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Child Maltreatment and High Risk Families

Julie Taylor, Anne Lazenbatt

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Product Details
16 Oct 2014
Dunedin Academic Press
150 pages - 138 x 216 x 7mm
Protecting Children and Young People
Most child maltreatment occurs within the context of high risk families. There are ethical, economic and ecological reasons why physical abuse in such families should be a major concern. Physical abuse is a significant issue throughout the UK. Yet, while neglect and other forms of abuse are receiving focused attention, physical abuse may languish under the misconceptions that it is no longer a problem, is addressed elsewhere, or is just too overwhelming an issue.
The physical abuse of children can involve regular, violent treatment at the hands of parents or carers over a number of years. Its physical effects may last for days and may result in actual physical injury. It is not accidental. Although physical abuse can occur in any family, it is prevalent in particular sectors of society, where families may be vulnerable to a combination of complex risk factors such as domestic abuse, alcohol and drug (mis)use, and mental health issues. These factors are present in 34% of Serious Case Reviews (SCRs).
The authors provide an increased understanding of risk, analysis, impact, learning and the current landscape of service delivery in relation to the physical abuse of children living in high risk families for professional, postgraduate and policy-making audiences.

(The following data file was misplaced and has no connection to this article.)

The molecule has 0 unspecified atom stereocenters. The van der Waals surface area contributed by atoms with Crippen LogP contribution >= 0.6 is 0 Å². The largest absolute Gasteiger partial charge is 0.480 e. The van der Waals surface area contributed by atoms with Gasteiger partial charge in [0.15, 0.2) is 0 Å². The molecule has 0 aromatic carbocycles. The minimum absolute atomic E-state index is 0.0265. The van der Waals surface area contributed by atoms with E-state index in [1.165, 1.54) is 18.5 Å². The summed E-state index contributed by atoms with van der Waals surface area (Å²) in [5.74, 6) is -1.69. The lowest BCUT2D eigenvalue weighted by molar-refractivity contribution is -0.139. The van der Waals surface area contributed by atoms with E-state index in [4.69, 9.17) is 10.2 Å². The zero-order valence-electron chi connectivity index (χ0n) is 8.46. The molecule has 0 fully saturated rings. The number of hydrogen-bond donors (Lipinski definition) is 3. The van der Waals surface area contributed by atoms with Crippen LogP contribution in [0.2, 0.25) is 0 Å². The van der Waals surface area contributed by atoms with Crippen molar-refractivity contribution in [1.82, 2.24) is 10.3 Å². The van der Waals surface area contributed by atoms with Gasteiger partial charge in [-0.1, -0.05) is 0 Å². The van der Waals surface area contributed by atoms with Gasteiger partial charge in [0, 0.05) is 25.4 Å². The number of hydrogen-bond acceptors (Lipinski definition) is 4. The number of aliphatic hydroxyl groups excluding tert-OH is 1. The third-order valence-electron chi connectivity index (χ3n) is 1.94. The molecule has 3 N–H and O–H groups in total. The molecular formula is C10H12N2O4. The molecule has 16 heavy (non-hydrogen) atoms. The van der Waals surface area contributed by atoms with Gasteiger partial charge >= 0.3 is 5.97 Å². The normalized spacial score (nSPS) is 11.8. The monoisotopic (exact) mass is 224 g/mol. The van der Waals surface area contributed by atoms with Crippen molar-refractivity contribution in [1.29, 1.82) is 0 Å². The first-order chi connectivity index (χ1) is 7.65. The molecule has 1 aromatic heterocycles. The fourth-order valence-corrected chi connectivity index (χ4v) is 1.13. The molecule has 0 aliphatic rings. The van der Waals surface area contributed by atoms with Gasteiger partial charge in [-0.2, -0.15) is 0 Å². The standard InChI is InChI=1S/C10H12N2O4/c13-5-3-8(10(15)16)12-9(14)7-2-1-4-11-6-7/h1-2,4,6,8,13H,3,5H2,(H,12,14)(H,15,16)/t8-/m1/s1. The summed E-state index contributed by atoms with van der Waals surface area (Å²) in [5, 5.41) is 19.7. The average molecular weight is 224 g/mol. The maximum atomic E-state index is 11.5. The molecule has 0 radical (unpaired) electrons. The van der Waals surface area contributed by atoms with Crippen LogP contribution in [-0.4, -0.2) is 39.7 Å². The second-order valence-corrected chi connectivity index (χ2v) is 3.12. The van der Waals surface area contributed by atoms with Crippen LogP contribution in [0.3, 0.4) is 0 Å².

Acknowledgements. List of Abbreviations. Introduction. 1: The case for focusing on high risk families; 2: Understanding violence and the effects of violence; 3: Theorising maltreatment; 4: Causality and the interaction of risk factors; 5: Protective factors and resilience: increasing emotional well-being; 6: Effective prevention and treatment interventions. References. Index.
Julie Taylor is Professor of Child Protection and Co-Director, University of Edinburgh/NSPCC Child Protection Research Centre. Anne Lazenbatt is NSPCC Reader in Childhood Studies, Institute of Child Care Research, Queen’s University of Belfast.
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